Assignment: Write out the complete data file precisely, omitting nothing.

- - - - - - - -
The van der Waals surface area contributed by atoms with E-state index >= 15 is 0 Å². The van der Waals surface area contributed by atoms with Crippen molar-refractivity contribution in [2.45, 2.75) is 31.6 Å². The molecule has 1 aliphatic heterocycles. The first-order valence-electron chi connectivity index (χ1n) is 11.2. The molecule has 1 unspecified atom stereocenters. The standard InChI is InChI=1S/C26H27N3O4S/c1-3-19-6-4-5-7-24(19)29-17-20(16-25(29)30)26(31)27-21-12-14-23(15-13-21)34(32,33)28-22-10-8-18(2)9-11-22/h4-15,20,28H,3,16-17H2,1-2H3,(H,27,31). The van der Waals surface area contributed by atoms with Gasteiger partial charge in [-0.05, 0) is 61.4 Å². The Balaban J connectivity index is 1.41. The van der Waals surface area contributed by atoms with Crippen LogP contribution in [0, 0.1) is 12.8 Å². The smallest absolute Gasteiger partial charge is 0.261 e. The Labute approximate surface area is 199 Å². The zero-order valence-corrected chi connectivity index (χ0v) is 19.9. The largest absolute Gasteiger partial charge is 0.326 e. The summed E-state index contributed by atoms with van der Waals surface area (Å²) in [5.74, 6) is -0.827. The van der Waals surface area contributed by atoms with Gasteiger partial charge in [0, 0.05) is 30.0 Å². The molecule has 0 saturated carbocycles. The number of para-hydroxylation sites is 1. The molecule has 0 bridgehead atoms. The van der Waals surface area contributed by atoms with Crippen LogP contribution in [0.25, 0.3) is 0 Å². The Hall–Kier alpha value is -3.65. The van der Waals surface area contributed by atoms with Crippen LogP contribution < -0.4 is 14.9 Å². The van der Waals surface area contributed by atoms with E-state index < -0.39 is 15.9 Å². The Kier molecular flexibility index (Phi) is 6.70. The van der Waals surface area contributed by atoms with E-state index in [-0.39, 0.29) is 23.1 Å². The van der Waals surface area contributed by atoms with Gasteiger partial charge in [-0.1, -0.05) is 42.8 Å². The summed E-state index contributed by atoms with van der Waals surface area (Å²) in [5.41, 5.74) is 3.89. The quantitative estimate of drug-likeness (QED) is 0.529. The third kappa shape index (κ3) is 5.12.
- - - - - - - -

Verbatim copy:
The van der Waals surface area contributed by atoms with E-state index >= 15 is 0 Å². The van der Waals surface area contributed by atoms with Crippen molar-refractivity contribution in [2.45, 2.75) is 31.6 Å². The molecule has 1 aliphatic heterocycles. The first-order valence-electron chi connectivity index (χ1n) is 11.2. The molecule has 1 unspecified atom stereocenters. The standard InChI is InChI=1S/C26H27N3O4S/c1-3-19-6-4-5-7-24(19)29-17-20(16-25(29)30)26(31)27-21-12-14-23(15-13-21)34(32,33)28-22-10-8-18(2)9-11-22/h4-15,20,28H,3,16-17H2,1-2H3,(H,27,31). The van der Waals surface area contributed by atoms with Gasteiger partial charge in [-0.05, 0) is 61.4 Å². The Balaban J connectivity index is 1.41. The van der Waals surface area contributed by atoms with Crippen LogP contribution in [0, 0.1) is 12.8 Å². The smallest absolute Gasteiger partial charge is 0.261 e. The Labute approximate surface area is 199 Å². The zero-order valence-corrected chi connectivity index (χ0v) is 19.9. The largest absolute Gasteiger partial charge is 0.326 e. The summed E-state index contributed by atoms with van der Waals surface area (Å²) in [5.74, 6) is -0.827. The van der Waals surface area contributed by atoms with Gasteiger partial charge in [0, 0.05) is 30.0 Å². The molecule has 0 saturated carbocycles. The number of para-hydroxylation sites is 1. The molecule has 0 bridgehead atoms. The van der Waals surface area contributed by atoms with Crippen LogP contribution in [0.25, 0.3) is 0 Å². The Hall–Kier alpha value is -3.65. The van der Waals surface area contributed by atoms with Crippen LogP contribution < -0.4 is 14.9 Å². The van der Waals surface area contributed by atoms with E-state index < -0.39 is 15.9 Å². The Kier molecular flexibility index (Phi) is 6.70. The van der Waals surface area contributed by atoms with E-state index in [-0.39, 0.29) is 23.1 Å². The van der Waals surface area contributed by atoms with Gasteiger partial charge in [-0.1, -0.05) is 42.8 Å². The summed E-state index contributed by atoms with van der Waals surface area (Å²) in [5.41, 5.74) is 3.89. The quantitative estimate of drug-likeness (QED) is 0.529. The third kappa shape index (κ3) is 5.12.